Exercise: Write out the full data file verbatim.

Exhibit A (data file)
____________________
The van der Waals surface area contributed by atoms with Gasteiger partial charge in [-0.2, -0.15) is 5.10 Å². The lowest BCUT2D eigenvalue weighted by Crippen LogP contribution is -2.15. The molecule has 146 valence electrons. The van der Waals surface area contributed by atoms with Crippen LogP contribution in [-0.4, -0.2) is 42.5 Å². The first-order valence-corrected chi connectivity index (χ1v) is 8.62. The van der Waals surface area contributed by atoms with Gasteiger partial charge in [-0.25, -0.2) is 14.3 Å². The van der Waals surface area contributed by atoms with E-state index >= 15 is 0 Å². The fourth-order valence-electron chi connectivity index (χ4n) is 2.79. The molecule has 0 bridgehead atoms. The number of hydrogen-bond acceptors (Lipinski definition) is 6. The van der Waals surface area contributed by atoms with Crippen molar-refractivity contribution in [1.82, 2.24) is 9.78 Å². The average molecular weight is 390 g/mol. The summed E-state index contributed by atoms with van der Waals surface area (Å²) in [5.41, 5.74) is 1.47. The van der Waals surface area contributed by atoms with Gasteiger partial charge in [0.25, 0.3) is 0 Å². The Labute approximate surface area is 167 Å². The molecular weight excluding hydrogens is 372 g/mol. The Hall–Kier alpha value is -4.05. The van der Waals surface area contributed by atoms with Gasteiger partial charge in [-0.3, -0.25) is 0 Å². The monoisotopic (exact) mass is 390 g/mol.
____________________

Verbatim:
The van der Waals surface area contributed by atoms with Gasteiger partial charge in [-0.2, -0.15) is 5.10 Å². The lowest BCUT2D eigenvalue weighted by Crippen LogP contribution is -2.15. The molecule has 146 valence electrons. The van der Waals surface area contributed by atoms with Crippen LogP contribution in [-0.4, -0.2) is 42.5 Å². The first-order valence-corrected chi connectivity index (χ1v) is 8.62. The van der Waals surface area contributed by atoms with Gasteiger partial charge in [-0.25, -0.2) is 14.3 Å². The van der Waals surface area contributed by atoms with E-state index >= 15 is 0 Å². The fourth-order valence-electron chi connectivity index (χ4n) is 2.79. The molecule has 0 bridgehead atoms. The number of hydrogen-bond acceptors (Lipinski definition) is 6. The van der Waals surface area contributed by atoms with Crippen molar-refractivity contribution in [1.82, 2.24) is 9.78 Å². The average molecular weight is 390 g/mol. The summed E-state index contributed by atoms with van der Waals surface area (Å²) in [5.41, 5.74) is 1.47. The van der Waals surface area contributed by atoms with Gasteiger partial charge in [0.25, 0.3) is 0 Å². The Labute approximate surface area is 167 Å². The molecular weight excluding hydrogens is 372 g/mol. The Hall–Kier alpha value is -4.05. The van der Waals surface area contributed by atoms with Gasteiger partial charge in [-0.3, -0.25) is 0 Å². The monoisotopic (exact) mass is 390 g/mol.